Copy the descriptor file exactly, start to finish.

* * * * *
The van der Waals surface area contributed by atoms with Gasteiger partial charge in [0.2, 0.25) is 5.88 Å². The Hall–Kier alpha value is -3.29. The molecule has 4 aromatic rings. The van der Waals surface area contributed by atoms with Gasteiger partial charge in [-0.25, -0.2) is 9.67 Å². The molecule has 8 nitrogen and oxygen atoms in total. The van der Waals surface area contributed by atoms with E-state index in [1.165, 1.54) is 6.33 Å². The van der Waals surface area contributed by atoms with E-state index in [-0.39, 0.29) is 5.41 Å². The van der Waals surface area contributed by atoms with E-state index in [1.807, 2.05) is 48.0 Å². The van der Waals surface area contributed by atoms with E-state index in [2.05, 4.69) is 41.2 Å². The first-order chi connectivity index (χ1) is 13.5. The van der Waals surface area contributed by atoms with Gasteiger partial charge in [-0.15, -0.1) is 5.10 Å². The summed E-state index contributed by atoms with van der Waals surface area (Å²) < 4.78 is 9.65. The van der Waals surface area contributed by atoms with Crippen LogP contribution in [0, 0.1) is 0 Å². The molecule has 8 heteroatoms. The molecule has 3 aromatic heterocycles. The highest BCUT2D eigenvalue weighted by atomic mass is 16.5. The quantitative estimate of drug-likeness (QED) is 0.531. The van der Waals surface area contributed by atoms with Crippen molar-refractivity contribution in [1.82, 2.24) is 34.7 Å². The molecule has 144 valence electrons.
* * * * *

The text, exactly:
The van der Waals surface area contributed by atoms with Gasteiger partial charge in [0.2, 0.25) is 5.88 Å². The Hall–Kier alpha value is -3.29. The molecule has 4 aromatic rings. The van der Waals surface area contributed by atoms with Gasteiger partial charge in [-0.25, -0.2) is 9.67 Å². The molecule has 8 nitrogen and oxygen atoms in total. The van der Waals surface area contributed by atoms with E-state index in [1.165, 1.54) is 6.33 Å². The van der Waals surface area contributed by atoms with E-state index in [-0.39, 0.29) is 5.41 Å². The van der Waals surface area contributed by atoms with E-state index in [1.807, 2.05) is 48.0 Å². The van der Waals surface area contributed by atoms with E-state index in [2.05, 4.69) is 41.2 Å². The first-order chi connectivity index (χ1) is 13.5. The van der Waals surface area contributed by atoms with Gasteiger partial charge in [-0.15, -0.1) is 5.10 Å². The summed E-state index contributed by atoms with van der Waals surface area (Å²) < 4.78 is 9.65. The van der Waals surface area contributed by atoms with Crippen LogP contribution in [0, 0.1) is 0 Å². The molecule has 8 heteroatoms. The molecule has 3 aromatic heterocycles. The highest BCUT2D eigenvalue weighted by atomic mass is 16.5. The quantitative estimate of drug-likeness (QED) is 0.531. The van der Waals surface area contributed by atoms with Crippen molar-refractivity contribution in [1.82, 2.24) is 34.7 Å². The molecule has 144 valence electrons.